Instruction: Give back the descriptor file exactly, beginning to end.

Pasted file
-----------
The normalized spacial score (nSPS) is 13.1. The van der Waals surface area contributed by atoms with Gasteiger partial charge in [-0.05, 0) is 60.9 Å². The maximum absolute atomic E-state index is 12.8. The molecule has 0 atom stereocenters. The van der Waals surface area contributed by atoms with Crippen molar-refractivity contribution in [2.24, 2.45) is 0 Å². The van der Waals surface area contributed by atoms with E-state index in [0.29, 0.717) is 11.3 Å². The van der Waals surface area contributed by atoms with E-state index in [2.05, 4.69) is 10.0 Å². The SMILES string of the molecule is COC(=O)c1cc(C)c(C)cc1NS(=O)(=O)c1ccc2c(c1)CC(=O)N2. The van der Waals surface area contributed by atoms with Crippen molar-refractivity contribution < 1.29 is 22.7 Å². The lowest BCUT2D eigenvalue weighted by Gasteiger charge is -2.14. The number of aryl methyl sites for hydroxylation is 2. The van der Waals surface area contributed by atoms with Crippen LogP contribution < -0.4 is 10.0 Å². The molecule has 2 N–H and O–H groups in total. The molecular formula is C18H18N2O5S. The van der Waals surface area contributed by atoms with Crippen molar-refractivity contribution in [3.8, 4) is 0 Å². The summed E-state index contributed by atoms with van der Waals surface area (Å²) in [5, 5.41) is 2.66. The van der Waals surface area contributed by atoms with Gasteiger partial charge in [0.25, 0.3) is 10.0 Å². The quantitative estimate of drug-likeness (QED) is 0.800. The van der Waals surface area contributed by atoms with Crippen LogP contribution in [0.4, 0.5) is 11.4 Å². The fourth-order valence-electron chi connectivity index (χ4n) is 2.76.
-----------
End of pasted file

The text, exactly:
The normalized spacial score (nSPS) is 13.1. The van der Waals surface area contributed by atoms with Gasteiger partial charge in [-0.05, 0) is 60.9 Å². The maximum absolute atomic E-state index is 12.8. The molecule has 0 atom stereocenters. The van der Waals surface area contributed by atoms with Crippen molar-refractivity contribution in [2.24, 2.45) is 0 Å². The van der Waals surface area contributed by atoms with E-state index in [0.29, 0.717) is 11.3 Å². The van der Waals surface area contributed by atoms with E-state index in [2.05, 4.69) is 10.0 Å². The SMILES string of the molecule is COC(=O)c1cc(C)c(C)cc1NS(=O)(=O)c1ccc2c(c1)CC(=O)N2. The van der Waals surface area contributed by atoms with Crippen molar-refractivity contribution < 1.29 is 22.7 Å². The lowest BCUT2D eigenvalue weighted by Gasteiger charge is -2.14. The number of aryl methyl sites for hydroxylation is 2. The van der Waals surface area contributed by atoms with Crippen LogP contribution < -0.4 is 10.0 Å². The molecule has 2 N–H and O–H groups in total. The molecular formula is C18H18N2O5S. The van der Waals surface area contributed by atoms with Crippen molar-refractivity contribution in [3.8, 4) is 0 Å². The summed E-state index contributed by atoms with van der Waals surface area (Å²) in [5, 5.41) is 2.66. The van der Waals surface area contributed by atoms with Gasteiger partial charge in [0.25, 0.3) is 10.0 Å². The quantitative estimate of drug-likeness (QED) is 0.800. The van der Waals surface area contributed by atoms with Crippen LogP contribution in [0.4, 0.5) is 11.4 Å². The fourth-order valence-electron chi connectivity index (χ4n) is 2.76.